“Should I stay or should I go?” Should you stick to an all-too-familiar traditional CMS and “reap” the benefit of getting loads of much-needed functionality out-of-the-box? Or should you bid on flexibility, top speed, and versatility instead? In a headless CMS vs traditional CMS “debate”, which system best suits your specific needs?
Now, let me try and “guess” some of the CMS requirements on your wishlist:
- to have all the needed functionality “under the same hood” (a predefined theme, robust database, a user-friendly admin dashboard...)
- to be developer friendly
- to integrate easily and seamlessly with any modern JS front-end of your choice
- to “fuel” your website/app with high speed
Needless to add that:
You can't have them all in one CMS, either traditional or headless.
What you can actually do is:
- set up a hierarchy with all your feature needs and requirements
- set it against each of these two types of CMSs' advantages and limitations
Just see which one of them “checks off” the most requirements on your list.
Then, you'd have yourself a “winner”.
So, let's do precisely that:
A headless CMS vs traditional CMS comparison to help you determine which one's... a better fit for you.
1. Traditional CMS: Benefits and Challenges
Everything in one place...
That would be a concise, yet fully comprehensive definition for the traditional CMS.
Just imagine a content management system that provides you with all the critical features and functionality, all the needed elements straight from the box:
- a generic theme
- a dashboard for easily managing your own content
- a predefined database
- PHP code for retrieving the requested content from your database and serving it to the theme layout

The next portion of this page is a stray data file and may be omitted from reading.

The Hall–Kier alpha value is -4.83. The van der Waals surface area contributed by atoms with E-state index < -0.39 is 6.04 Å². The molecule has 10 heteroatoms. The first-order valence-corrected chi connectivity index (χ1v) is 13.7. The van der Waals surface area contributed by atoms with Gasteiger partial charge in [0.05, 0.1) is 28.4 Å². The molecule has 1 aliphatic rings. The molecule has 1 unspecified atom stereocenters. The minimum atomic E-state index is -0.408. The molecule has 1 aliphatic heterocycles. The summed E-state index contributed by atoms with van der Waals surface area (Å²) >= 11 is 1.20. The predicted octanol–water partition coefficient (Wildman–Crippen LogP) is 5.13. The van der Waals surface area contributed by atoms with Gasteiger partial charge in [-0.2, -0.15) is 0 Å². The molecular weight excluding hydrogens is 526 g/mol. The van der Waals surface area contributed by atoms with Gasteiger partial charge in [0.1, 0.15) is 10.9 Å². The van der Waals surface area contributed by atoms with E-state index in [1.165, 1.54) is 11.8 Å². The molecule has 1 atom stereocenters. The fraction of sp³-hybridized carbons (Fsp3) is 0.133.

The back-end and front-end, meaning the code, database, and the layout/design, are “under the same hood”, strongly coupled.
It's all there, pre-built, at hand... “Convenience” must be another word for “traditional CMS”.
Security & Performance: A Few Challenges to Consider
Getting all that critical functionality out-of-the-box does translate into... code. Lots and lots of code, lots and lots of files.
Which also means lots and lots of potential vulnerabilities to be exploited.
There could be an error in any of the files in that heavy load of files that you get. Or a query string parameter that could be turned into “free access” into your database...
Therefore, the convenience of built-in functionality does come with its own security risks.
Also, whenever you make a “headless CMS vs traditional CMS” comparison, always be mindful of the maintenance aspect:
Of the upgrading that you'll need to perform with every new security patch that gets released.
Now, as regards the performance “pumped” into your traditional CMS-based website/application, just think: compiling files.
That's right! Consider all those custom files, in addition to the pre-defined ones that you'll be provided with, that you'll pile up for... customizing your website.
All these files, all the new libraries that you'll want to integrate, will need to get compiled. Which can only mean: